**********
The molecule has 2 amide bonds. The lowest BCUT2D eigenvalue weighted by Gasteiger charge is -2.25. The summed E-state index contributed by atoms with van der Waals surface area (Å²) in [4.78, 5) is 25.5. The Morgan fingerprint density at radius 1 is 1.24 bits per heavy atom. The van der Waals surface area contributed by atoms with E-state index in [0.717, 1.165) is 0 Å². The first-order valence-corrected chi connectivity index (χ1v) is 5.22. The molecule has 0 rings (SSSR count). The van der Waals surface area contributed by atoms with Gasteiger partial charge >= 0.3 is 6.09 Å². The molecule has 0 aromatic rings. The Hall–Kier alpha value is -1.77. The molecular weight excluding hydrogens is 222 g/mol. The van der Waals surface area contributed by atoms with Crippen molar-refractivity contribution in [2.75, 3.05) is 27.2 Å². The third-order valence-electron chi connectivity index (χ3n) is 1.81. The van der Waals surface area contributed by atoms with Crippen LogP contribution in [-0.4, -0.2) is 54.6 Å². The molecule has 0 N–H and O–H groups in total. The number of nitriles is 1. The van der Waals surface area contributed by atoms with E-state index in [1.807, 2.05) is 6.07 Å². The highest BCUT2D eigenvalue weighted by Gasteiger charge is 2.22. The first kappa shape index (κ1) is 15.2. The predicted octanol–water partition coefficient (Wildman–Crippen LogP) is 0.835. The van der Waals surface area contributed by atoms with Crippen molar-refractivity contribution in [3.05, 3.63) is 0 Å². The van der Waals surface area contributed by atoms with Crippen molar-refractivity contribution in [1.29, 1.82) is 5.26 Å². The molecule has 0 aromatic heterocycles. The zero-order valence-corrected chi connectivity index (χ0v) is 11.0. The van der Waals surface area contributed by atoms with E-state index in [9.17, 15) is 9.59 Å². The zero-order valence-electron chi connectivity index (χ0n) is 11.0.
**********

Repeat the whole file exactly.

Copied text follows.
The molecule has 2 amide bonds. The lowest BCUT2D eigenvalue weighted by Gasteiger charge is -2.25. The summed E-state index contributed by atoms with van der Waals surface area (Å²) in [4.78, 5) is 25.5. The Morgan fingerprint density at radius 1 is 1.24 bits per heavy atom. The van der Waals surface area contributed by atoms with E-state index in [0.717, 1.165) is 0 Å². The first-order valence-corrected chi connectivity index (χ1v) is 5.22. The molecule has 0 rings (SSSR count). The van der Waals surface area contributed by atoms with Gasteiger partial charge >= 0.3 is 6.09 Å². The molecule has 0 aromatic rings. The Hall–Kier alpha value is -1.77. The molecular weight excluding hydrogens is 222 g/mol. The van der Waals surface area contributed by atoms with Crippen molar-refractivity contribution in [2.75, 3.05) is 27.2 Å². The third-order valence-electron chi connectivity index (χ3n) is 1.81. The van der Waals surface area contributed by atoms with Crippen LogP contribution in [-0.4, -0.2) is 54.6 Å². The molecule has 0 N–H and O–H groups in total. The number of nitriles is 1. The van der Waals surface area contributed by atoms with E-state index in [1.807, 2.05) is 6.07 Å². The highest BCUT2D eigenvalue weighted by Gasteiger charge is 2.22. The first kappa shape index (κ1) is 15.2. The predicted octanol–water partition coefficient (Wildman–Crippen LogP) is 0.835. The van der Waals surface area contributed by atoms with Crippen molar-refractivity contribution in [3.05, 3.63) is 0 Å². The van der Waals surface area contributed by atoms with Crippen molar-refractivity contribution in [1.29, 1.82) is 5.26 Å². The molecule has 0 aromatic heterocycles. The zero-order valence-corrected chi connectivity index (χ0v) is 11.0. The van der Waals surface area contributed by atoms with E-state index in [9.17, 15) is 9.59 Å². The zero-order valence-electron chi connectivity index (χ0n) is 11.0.